[Federal Register Volume 60, Number 166 (Monday, August 28, 1995)]
[Rules and Regulations]
[Pages 44634-44642]
From the Federal Register Online via the Government Publishing Office [www.gpo.gov]
[FR Doc No: 95-21125]

[[Page 44633]]


Part III

National Archives and Records Administration


36 CFR Part 1220 et al.

Electronic Mail Systems; General Records Schedule 20; Disposition of 
Electronic Records; Final Rule and Notice

Federal Register / Vol. 60, No. 166 / Monday, August 28, 1995 / Rules 
and Regulations 

[[Page 44634]]


36 CFR Parts 1220, 1222, 1228, and 1234

RIN 3095-AA58

Electronic Mail Systems

AGENCY: National Archives and Records Administration.

ACTION: Final rule.


SUMMARY: The National Archives and Records Administration (NARA) is 
issuing standards for management of Federal records created or received 
on electronic mail (e-mail) systems in these amendments to 36 CFR 
Chapter XII. The standards will affect all Federal agencies.
    On March 24, 1994, NARA published a notice of proposed rulemaking 
on standards for the management of e-mail records. In response to this 
notice NARA received 92 comments (comprising approximately 1500 pages) 
covering a wide range of issues from Federal agencies, private 
organizations, and interested individuals. NARA has revised its 
proposal to reflect many of the comments received and to clarify and 
focus the standards. The standards now being issued are framed in 
regulatory language, rather than as an appendix to 36 CFR Part 1234 as 
formerly proposed. The final rule places e-mail into its proper context 
in the appropriate parts of 36 CFR Chapter XII, including specifically 
creation and maintenance of records, regardless of media.

EFFECTIVE DATE: September 27, 1995.

FOR FURTHER INFORMATION CONTACT: James J. Hastings, Director, Records 
Appraisal and Disposition Division, National Archives at College Park 
(NIR), 8601 Adelphi Road, College Park, MD 20740-6001, or by telephone 
on 301-713-7110 ext. 274.
    A complete set of the responses to the notice of proposed 
rulemaking that was published on March 24, 1994, is available for 
public inspection at the address listed above.



    Because nearly all Federal agencies now use e-mail to transact 
Government business, there is the need for Government-wide standards on 
managing e-mail records. NARA published a Notice of Proposed Rulemaking 
on standards for managing e-mail records on March 24, 1994 (hereafter 
referred to as the March standards). There was significant response to 
this proposal, particularly on the part of those who will be affected 
more immediately by the rule--the Federal Government agencies. Ninety-
two responses were received, of which 76 were from Federal agencies, 13 
from other organizations, and three from the general public. The vast 
majority of comments from Federal agencies were critical of the March 
standards; most of the comments from other organizations were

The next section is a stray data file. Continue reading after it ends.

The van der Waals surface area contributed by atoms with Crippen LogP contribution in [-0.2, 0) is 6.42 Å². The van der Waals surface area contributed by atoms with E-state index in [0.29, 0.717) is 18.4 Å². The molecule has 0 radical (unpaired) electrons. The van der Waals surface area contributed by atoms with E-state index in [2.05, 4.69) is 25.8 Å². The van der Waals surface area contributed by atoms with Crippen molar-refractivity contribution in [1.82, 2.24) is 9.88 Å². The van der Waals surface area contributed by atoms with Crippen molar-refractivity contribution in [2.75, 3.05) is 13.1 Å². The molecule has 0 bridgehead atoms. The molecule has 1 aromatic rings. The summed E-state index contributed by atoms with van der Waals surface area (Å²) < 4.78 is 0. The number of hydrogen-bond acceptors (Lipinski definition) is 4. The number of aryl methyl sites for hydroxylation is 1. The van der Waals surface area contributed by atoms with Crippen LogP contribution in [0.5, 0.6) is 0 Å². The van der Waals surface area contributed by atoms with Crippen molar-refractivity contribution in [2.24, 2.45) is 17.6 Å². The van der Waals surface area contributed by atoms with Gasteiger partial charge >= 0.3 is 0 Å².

In addition to the specific responses listed below, NARA has made 
two overall revisions that will clarify the coverage of the regulations 
and provide further guidance. The first of these changes is the 
framework of the standards. The March standards were written as an 
appendix to 36 CFR Part 1234. As an appendix to the regulations, the 
standards were not clearly understood because many of the provisions 
were duplicative of other sections of 36 CFR Subchapter B or were out 
of context. Accordingly, NARA now has revised various sections of 36 
CFR Subchapter B to incorporate the records management standards for e-
mail. Incorporating the provisions concerning e-mail in the appropriate 
sections will clarify coverage and accomplish the critical goal of 
placing e-mail in context with the creation, maintenance, and 
disposition of records in all media.
    The second overall change NARA has made is to better focus the 
final regulations by eliminating references that were in the March 
standards to future e-mail systems, advantages of electronic 
recordkeeping, and other non-regulatory matters. These important 
considerations are more appropriately addressed by NARA, in 
consultation with other agencies and organizations, in separate 
guidance rather than in regulations. NARA will issue bulletins and 
publications concerning the application of the Federal Records Act to 
the modern office environment. These issuances will address electronic 
recordkeeping requirements and other matters relating to the effect of 
office automation on records management. NARA will continue to issue 
guidance, working with agencies and representatives of the computer 
industry, to assist agencies to adapt their recordkeeping requirements 
to the rapid developments in information technology.
    The revised framework and the improved focus of the standards will 
clarify their purpose--to define requirements for proper identification 
and preservation of Federal records created or received on e-mail 
    The regulations and guidance will allow agency officials to make 
decisions about the most appropriate and effective use of e-mail, and, 
therefore, to make maximum use of its potential.

Comments and Response

    The following are summaries of and responses to the major comments 
that were received. They are listed in descending order according to 
the percentage of respondents who addressed each issue.

1. Comment: The March Standards Would Be Too Expensive and Burdensome

    Seventy percent of the agencies and 60% of all respondents 
commented that implementation of the requirements in the March 
standards would be too expensive and burdensome. Many of the agencies 
interpreted the regulations as requiring electronic maintenance of e-
mail records. Most agencies, because their current e-mail systems were 
not designed to manage records, must maintain their e-mail records on 
paper and file them with other records. Few agencies currently have the 
technical capability or recordkeeping need to maintain e-mail records